By Bronwyn Fulton and
Walter Scharlach from Avi-Products.
The question of feeding raw or cooked cooking mixes has come under question at recent club meetings. We felt that this warranted a comprehensive article to inform you all on the inherent dangers of feeding raw peas to parrots.
There are a few basic principles of nutrition that need to be understood before we proceed. Any food taken in by the bird needs to undergo the process of digestion and absorption in order for the nutrients in that food to supply the body with life support (energy, tissue building, egg production).
* Digestion is the process where large food particles are broken down by enzymes in the digestive tract
into small particles.
* Absorption is when these small particles are absorbed into the body’s cells.
Peas are a rich source of protein/ amino acids and have a good potential nutritional value. Hence their use in almost all cooking mixes. They do however contain various anti-nutritional factors (ANF’S) which interfere with digestive processes. The major ANF’s are trypsin inhibitors and, although levels are 5 – 20 times lower than in raw soya beans, these amounts are significant and are responsible for reduced protein digestibility by inhibiting or interfering with the functioning of specific digestive enzymes. The levels of ANF’s are also highly variable and it has been shown that the ANF’s of wintertypes was twice that of those sown in spring and that smooth peas had higher ANF’s than wrinkled-seeded varieties.
The presence of ANF’s results in food not being broken into particles and therefore not being totally absorbed. The heating and cooking process actually destroys these ANF’s, as well as breaking down particles in the food, and in so doing, starting the digestion process before the food is even eaten. It is also important to realize that these ANF’s will not be destroyed by soaking but only by cooking. Mild processing is adequate to destroy ANF’s, in practice bring your cooking mix to boiling temperature, boil for 5 minutes, then allow to cool before feeding.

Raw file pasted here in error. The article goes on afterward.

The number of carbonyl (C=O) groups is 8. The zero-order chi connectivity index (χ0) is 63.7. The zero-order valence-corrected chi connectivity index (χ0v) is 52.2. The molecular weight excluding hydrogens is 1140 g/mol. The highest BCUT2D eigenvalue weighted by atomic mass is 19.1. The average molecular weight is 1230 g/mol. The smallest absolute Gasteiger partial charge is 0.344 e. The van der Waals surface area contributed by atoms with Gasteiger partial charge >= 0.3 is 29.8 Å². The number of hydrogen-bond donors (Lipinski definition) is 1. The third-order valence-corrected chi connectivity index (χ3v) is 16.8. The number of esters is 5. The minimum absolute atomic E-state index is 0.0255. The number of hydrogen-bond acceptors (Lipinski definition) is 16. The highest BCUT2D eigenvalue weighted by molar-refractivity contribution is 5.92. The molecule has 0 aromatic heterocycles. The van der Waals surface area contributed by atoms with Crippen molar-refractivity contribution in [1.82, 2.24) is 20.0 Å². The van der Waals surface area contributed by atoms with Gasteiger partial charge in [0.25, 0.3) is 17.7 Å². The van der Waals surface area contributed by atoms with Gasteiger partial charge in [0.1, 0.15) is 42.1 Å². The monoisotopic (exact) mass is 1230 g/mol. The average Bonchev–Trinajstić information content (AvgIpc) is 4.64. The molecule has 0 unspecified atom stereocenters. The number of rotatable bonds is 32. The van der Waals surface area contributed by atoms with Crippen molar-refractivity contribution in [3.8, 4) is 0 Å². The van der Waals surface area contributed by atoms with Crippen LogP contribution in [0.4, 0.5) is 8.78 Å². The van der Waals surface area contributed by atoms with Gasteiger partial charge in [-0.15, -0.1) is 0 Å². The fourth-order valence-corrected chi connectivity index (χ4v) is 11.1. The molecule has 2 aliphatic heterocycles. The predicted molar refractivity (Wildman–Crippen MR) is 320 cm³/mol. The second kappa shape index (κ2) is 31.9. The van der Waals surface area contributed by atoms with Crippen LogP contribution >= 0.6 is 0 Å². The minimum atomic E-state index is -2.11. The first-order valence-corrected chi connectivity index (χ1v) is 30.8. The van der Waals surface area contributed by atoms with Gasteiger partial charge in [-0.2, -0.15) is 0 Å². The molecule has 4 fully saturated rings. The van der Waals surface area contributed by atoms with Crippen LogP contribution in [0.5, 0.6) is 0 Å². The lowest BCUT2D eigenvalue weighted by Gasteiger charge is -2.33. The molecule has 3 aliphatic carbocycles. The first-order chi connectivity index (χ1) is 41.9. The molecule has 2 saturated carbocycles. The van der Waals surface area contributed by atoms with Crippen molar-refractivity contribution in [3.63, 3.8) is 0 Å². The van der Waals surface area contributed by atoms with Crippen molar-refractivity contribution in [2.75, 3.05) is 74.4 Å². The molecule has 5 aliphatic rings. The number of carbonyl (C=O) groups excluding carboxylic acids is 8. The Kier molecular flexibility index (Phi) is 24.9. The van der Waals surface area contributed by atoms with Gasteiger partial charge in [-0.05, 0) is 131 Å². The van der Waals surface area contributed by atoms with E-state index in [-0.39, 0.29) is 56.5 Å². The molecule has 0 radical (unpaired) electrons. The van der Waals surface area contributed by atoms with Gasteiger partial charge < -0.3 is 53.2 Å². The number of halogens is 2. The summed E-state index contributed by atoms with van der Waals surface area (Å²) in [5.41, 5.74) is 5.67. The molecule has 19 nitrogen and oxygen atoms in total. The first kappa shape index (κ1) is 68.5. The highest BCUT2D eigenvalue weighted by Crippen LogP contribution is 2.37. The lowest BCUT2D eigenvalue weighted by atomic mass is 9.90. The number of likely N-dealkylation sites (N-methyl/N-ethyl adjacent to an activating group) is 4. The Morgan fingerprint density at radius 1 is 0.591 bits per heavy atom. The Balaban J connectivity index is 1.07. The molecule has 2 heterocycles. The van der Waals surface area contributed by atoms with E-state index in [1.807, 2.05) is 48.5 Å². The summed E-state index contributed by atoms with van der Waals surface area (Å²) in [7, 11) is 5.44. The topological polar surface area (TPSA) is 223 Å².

One then asks the question: How much does such a small part of my bird’s diet affect the overall performance of my aviary?
The answer lies in the fact that the reproductive process, i.e. egg formation, fertilization, healthy embryo’s and ultimately the production of healthy weaned chicks, is dependant on a number of factors and the probability of a favorable outcome is determined by multiplicative effect of these factors. This is best illustrated by the following example: (see table below)
Feed x Physical environment x Bacterial environment = Weaned, healthy chick
If we give each factor a score, where 1 is perfect, then we have the following under perfect conditions: 1 x 1 x 1 = 1 or as a percent: 100% weaned, healthy chicks
Realistically nothing is perfect, so try this:0.9×0.9×0.9=0.729or73% weaned, healthy chicks
Now reduce feed quality due to the presence of ANF’s: 0.5 x 0.9 x 0.9 = 0.405 or 40% weaned, healthy chicks
Production of only 40% is not what most are aiming for! And this can happen with only one, relatively small mistake. In short, we need to get as much right, as often as we can, to have a productive aviary.
Species differences in birds are sometimes not all that important, at other times these differences are critical. For example, racing pigeons are often or routinely fed raw soaked cooking mixes. As already discussed, this is not advisable in parrots, especially when it comes to the sensitive parrot baby! The reason for this is the production of crop milk in pigeons. This crop milk serves a similar function to mammary milk in mammals in that it supplies the baby pigeon with protein and fat over and above the other food that the baby pigeon is taking in. Baby parrots do not have this luxury. Their diet consists of regurgitated adult food, and they have to do all the processing of that food on their own.
The bottom line really is this: Parrots and raw cooking mix DO NOT go well together, and in the interests of producing strong, healthy baby birds, that will go on to produce healthy chicks of their own, your cooking mix should be boiled prior to feeding, or you need to use a precooked, rolled and roasted cooking mix. Literally, what you put in is what you get out!
Klasing, Kirk C. Comparative Avian Nutrition
Al-Marzooqi, W; Wiseman, J. Effect of extrusion under controlled temperature and moisture conditions on ideal apparent amino acid and starch digestibility in peas determined with young broilers
Brenes, A; Rotter, B.A; Marquanrdt, R R; Guenter,
W. The nutritional value of raw, autoclaved and de-hulled peas in poultry diets as affected by enzyme supplementation
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